Properly designed top reinforcing bars installed above interior supports make the composite slab continuous. A composite slab without such bars is considered simply supported even when the steel deck is continuous over several spans. When gravity loads are applied to a composite slab without top continuity bars, cracks form in the concrete above the interior supports, which causes the slab to behave as a series of simply supported slabs. The maximum positive bending moment and maximum deflection of a continuous slab due to applied loads are considerably smaller than those in a simply supported slab with the same spans and loads, which allows for longer continuous spans when compared with simply supported slabs of the same depth (*Figure 3*).

## Design of Continuous Slabs

For the analysis, the composite slab is divided into strips based on the support layout and loading conditions. For example, the single-span composite slab area adjacent to the opening in *Figure 1* would be one strip, and the remaining composite slab area, with three unequal spans, would be another strip. Because composite slabs are designed as one-way slabs, every strip is analyzed as a beam accounting for load combinations required by the building code.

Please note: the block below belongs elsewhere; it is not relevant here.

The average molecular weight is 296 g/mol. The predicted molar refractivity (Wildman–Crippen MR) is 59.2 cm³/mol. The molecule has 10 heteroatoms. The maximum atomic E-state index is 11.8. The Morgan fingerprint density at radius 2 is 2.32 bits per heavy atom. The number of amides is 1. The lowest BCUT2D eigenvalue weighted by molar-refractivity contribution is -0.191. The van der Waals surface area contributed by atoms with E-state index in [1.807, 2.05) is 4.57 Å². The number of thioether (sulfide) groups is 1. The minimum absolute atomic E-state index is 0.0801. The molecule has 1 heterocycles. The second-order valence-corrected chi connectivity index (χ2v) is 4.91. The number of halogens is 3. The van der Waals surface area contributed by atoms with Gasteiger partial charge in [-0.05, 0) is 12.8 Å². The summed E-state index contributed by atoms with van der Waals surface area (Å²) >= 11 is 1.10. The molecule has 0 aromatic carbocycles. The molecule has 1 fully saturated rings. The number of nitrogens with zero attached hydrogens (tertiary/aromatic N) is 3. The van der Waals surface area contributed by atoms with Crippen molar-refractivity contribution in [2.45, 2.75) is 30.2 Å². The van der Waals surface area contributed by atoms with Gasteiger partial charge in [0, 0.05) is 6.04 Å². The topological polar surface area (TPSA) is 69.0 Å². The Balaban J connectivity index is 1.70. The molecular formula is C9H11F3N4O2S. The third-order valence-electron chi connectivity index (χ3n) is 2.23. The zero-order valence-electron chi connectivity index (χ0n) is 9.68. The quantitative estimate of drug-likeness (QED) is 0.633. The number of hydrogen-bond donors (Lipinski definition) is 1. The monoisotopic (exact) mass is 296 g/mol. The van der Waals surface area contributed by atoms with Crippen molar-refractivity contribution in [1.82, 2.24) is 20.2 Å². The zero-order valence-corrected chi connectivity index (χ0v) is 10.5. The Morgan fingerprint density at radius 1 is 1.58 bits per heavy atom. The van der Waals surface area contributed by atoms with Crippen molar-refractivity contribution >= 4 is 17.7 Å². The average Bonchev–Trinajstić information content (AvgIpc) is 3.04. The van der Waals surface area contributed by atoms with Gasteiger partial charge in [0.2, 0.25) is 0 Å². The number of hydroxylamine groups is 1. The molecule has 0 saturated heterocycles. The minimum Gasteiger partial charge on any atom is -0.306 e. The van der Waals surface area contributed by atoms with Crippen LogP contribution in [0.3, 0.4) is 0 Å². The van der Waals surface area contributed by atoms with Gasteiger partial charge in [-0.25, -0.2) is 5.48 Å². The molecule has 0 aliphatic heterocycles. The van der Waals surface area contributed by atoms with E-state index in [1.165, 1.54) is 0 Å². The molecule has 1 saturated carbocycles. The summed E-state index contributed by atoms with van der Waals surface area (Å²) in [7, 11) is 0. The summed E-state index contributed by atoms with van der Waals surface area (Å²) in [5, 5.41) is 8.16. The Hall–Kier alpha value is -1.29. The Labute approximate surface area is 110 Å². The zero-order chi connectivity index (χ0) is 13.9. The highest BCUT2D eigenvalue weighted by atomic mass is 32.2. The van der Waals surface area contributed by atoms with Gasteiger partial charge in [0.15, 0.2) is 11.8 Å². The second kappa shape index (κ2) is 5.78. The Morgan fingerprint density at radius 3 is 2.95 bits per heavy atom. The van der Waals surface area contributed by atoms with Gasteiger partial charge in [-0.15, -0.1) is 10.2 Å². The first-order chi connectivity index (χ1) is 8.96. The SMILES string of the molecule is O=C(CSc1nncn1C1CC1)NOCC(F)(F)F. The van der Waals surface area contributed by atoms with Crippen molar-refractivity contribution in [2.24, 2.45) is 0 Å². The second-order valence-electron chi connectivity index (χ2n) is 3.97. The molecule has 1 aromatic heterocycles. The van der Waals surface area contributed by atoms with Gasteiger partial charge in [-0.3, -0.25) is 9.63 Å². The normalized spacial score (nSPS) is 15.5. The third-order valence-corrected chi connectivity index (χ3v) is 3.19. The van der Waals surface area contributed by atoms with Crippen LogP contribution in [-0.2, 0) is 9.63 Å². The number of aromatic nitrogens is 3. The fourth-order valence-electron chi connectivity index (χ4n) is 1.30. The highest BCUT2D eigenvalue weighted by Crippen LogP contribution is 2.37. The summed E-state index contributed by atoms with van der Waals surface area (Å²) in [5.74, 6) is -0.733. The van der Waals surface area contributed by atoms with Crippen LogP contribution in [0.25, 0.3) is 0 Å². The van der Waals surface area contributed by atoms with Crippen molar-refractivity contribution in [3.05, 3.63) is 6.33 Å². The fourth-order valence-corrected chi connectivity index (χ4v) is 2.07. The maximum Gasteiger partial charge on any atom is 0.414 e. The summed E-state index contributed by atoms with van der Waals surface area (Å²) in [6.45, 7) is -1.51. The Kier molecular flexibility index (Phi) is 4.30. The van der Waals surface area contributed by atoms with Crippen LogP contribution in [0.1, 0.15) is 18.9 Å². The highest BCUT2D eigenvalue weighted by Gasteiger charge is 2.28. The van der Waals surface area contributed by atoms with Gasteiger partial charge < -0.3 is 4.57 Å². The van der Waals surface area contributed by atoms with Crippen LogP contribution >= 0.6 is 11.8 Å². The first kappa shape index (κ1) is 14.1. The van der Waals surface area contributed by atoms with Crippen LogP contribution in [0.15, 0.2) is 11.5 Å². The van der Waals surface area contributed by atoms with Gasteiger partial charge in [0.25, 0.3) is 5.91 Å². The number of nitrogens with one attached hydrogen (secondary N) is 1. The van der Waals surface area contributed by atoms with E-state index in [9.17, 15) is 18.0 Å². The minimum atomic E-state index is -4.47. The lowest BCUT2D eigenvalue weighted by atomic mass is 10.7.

For simple cases of approximately equal spans, applied moments and shears can be determined using moment and shear coefficients tabulated in the American Concrete Institute’s (ACI) *Building Code Requirements for Structural Concrete* (ACI 318-14) and *Commentary* (ACI 318R-14), similar to the process for simply supported slabs. Composite slab deflections can be calculated using deflection coefficients for continuous beams with equal spans available in the technical literature. When spans are unequal, the composite slab should be analyzed using a general purpose structural analysis software considering pattern loading and load combinations required by the building code. *Figure 4* shows an example of such analysis and resultant moment, shear, and deflection diagrams.

The calculated composite slab internal forces are compared with composite slab capacities calculated in accordance with ANSI/SDI C-2017. The composite slab’s flexural resistance in positive bending, vertical shear capacity, and the average moment of inertia can be obtained from the deck manufacturer or can be back-calculated from composite slab allowable loads published in manufacturers’ deck load tables. The negative moment capacity of a composite slab is determined in accordance with ACI 318-14, neglecting the steel deck contribution, as follows:

*ΦM _{n}* =

*Φf*(

_{y}A_{tr}*d*– 0.5

_{tr}*a*)

where

*a* = (*f _{y}A_{tr}*)/(0.85

*f´*) and all other variables are as defined in ACI 318-14 and in

_{c}b_{b}*Figure 5*.

The negative moment reinforcing detailing – including the concrete cover, reinforcement spacing, and minimum reinforcement area – are determined in accordance with ACI 318-14. The tensile strain in the negative moment reinforcing bars, *ε _{t}* = [(

*d*– c)/c]

_{tr}*ε*,